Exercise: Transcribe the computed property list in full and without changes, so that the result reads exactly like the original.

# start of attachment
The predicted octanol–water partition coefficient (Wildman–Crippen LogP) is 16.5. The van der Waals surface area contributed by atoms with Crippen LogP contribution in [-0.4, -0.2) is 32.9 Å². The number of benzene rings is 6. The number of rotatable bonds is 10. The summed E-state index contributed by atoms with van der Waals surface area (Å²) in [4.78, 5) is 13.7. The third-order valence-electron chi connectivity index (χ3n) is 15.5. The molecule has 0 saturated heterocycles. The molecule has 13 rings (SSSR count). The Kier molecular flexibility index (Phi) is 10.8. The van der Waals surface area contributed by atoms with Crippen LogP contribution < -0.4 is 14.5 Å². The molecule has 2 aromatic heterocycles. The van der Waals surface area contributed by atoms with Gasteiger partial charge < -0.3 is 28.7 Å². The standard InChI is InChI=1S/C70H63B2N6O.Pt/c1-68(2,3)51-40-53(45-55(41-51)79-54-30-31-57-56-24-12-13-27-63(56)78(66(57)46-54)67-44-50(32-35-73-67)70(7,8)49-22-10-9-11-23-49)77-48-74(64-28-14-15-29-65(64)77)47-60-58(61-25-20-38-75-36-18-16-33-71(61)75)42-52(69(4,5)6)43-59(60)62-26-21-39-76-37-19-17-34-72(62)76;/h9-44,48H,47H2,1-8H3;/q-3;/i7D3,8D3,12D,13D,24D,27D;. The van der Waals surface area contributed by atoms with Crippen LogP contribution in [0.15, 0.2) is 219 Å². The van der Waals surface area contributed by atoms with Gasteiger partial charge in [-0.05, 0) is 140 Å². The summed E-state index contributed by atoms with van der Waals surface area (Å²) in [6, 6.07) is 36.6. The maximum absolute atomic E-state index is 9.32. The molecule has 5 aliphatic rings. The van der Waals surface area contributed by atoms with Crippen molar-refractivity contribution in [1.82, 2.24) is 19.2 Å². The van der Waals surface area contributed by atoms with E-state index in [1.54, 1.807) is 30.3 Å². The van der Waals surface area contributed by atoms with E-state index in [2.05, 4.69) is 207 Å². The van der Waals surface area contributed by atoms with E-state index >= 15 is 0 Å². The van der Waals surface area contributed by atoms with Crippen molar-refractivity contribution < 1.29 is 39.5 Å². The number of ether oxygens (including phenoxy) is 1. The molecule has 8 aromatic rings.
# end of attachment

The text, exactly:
The predicted octanol–water partition coefficient (Wildman–Crippen LogP) is 16.5. The van der Waals surface area contributed by atoms with Crippen LogP contribution in [-0.4, -0.2) is 32.9 Å². The number of benzene rings is 6. The number of rotatable bonds is 10. The summed E-state index contributed by atoms with van der Waals surface area (Å²) in [4.78, 5) is 13.7. The third-order valence-electron chi connectivity index (χ3n) is 15.5. The molecule has 0 saturated heterocycles. The molecule has 13 rings (SSSR count). The Kier molecular flexibility index (Phi) is 10.8. The van der Waals surface area contributed by atoms with Crippen LogP contribution < -0.4 is 14.5 Å². The molecule has 2 aromatic heterocycles. The van der Waals surface area contributed by atoms with Gasteiger partial charge < -0.3 is 28.7 Å². The standard InChI is InChI=1S/C70H63B2N6O.Pt/c1-68(2,3)51-40-53(45-55(41-51)79-54-30-31-57-56-24-12-13-27-63(56)78(66(57)46-54)67-44-50(32-35-73-67)70(7,8)49-22-10-9-11-23-49)77-48-74(64-28-14-15-29-65(64)77)47-60-58(61-25-20-38-75-36-18-16-33-71(61)75)42-52(69(4,5)6)43-59(60)62-26-21-39-76-37-19-17-34-72(62)76;/h9-44,48H,47H2,1-8H3;/q-3;/i7D3,8D3,12D,13D,24D,27D;. The van der Waals surface area contributed by atoms with Crippen LogP contribution in [0.15, 0.2) is 219 Å². The van der Waals surface area contributed by atoms with Gasteiger partial charge in [-0.05, 0) is 140 Å². The summed E-state index contributed by atoms with van der Waals surface area (Å²) in [6, 6.07) is 36.6. The maximum absolute atomic E-state index is 9.32. The molecule has 5 aliphatic rings. The van der Waals surface area contributed by atoms with Crippen molar-refractivity contribution in [1.82, 2.24) is 19.2 Å². The van der Waals surface area contributed by atoms with E-state index in [1.54, 1.807) is 30.3 Å². The van der Waals surface area contributed by atoms with E-state index in [2.05, 4.69) is 207 Å². The van der Waals surface area contributed by atoms with E-state index >= 15 is 0 Å². The van der Waals surface area contributed by atoms with Crippen molar-refractivity contribution < 1.29 is 39.5 Å². The number of ether oxygens (including phenoxy) is 1. The molecule has 8 aromatic rings.